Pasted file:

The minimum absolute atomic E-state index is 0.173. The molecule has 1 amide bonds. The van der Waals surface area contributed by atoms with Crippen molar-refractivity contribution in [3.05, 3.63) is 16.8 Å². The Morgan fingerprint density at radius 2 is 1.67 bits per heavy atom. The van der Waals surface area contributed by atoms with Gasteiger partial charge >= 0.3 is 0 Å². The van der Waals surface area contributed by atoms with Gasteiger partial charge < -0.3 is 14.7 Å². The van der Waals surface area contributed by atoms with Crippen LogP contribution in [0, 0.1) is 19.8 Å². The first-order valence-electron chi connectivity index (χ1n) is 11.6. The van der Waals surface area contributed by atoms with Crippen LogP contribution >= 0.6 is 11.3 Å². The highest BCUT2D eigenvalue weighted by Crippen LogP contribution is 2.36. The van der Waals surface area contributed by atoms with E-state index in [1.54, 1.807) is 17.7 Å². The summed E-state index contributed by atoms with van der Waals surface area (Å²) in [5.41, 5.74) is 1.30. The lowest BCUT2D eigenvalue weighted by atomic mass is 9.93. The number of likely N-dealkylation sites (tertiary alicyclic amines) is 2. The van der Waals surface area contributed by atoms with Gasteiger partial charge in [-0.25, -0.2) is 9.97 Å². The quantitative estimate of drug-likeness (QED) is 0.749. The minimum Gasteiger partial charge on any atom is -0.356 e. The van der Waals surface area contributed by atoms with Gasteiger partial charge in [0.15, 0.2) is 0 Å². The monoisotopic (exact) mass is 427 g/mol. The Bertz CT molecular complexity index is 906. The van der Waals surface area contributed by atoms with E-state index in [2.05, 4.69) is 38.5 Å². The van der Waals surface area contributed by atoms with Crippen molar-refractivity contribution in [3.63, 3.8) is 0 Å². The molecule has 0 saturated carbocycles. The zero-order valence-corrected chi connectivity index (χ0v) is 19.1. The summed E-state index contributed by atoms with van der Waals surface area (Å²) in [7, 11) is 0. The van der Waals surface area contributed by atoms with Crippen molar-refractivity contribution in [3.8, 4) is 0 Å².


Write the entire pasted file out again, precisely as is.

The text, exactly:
The minimum absolute atomic E-state index is 0.173. The molecule has 1 amide bonds. The van der Waals surface area contributed by atoms with Crippen molar-refractivity contribution in [3.05, 3.63) is 16.8 Å². The Morgan fingerprint density at radius 2 is 1.67 bits per heavy atom. The van der Waals surface area contributed by atoms with Gasteiger partial charge >= 0.3 is 0 Å². The van der Waals surface area contributed by atoms with Gasteiger partial charge < -0.3 is 14.7 Å². The van der Waals surface area contributed by atoms with Crippen LogP contribution in [0, 0.1) is 19.8 Å². The first-order valence-electron chi connectivity index (χ1n) is 11.6. The van der Waals surface area contributed by atoms with Crippen LogP contribution >= 0.6 is 11.3 Å². The highest BCUT2D eigenvalue weighted by Crippen LogP contribution is 2.36. The van der Waals surface area contributed by atoms with E-state index in [1.54, 1.807) is 17.7 Å². The summed E-state index contributed by atoms with van der Waals surface area (Å²) in [5.41, 5.74) is 1.30. The lowest BCUT2D eigenvalue weighted by atomic mass is 9.93. The number of likely N-dealkylation sites (tertiary alicyclic amines) is 2. The van der Waals surface area contributed by atoms with Gasteiger partial charge in [-0.25, -0.2) is 9.97 Å². The quantitative estimate of drug-likeness (QED) is 0.749. The minimum Gasteiger partial charge on any atom is -0.356 e. The van der Waals surface area contributed by atoms with Gasteiger partial charge in [0.15, 0.2) is 0 Å². The monoisotopic (exact) mass is 427 g/mol. The Bertz CT molecular complexity index is 906. The van der Waals surface area contributed by atoms with E-state index in [2.05, 4.69) is 38.5 Å². The van der Waals surface area contributed by atoms with Crippen molar-refractivity contribution in [3.63, 3.8) is 0 Å². The molecule has 0 saturated carbocycles. The zero-order valence-corrected chi connectivity index (χ0v) is 19.1. The summed E-state index contributed by atoms with van der Waals surface area (Å²) in [7, 11) is 0. The van der Waals surface area contributed by atoms with Crippen molar-refractivity contribution in [3.8, 4) is 0 Å².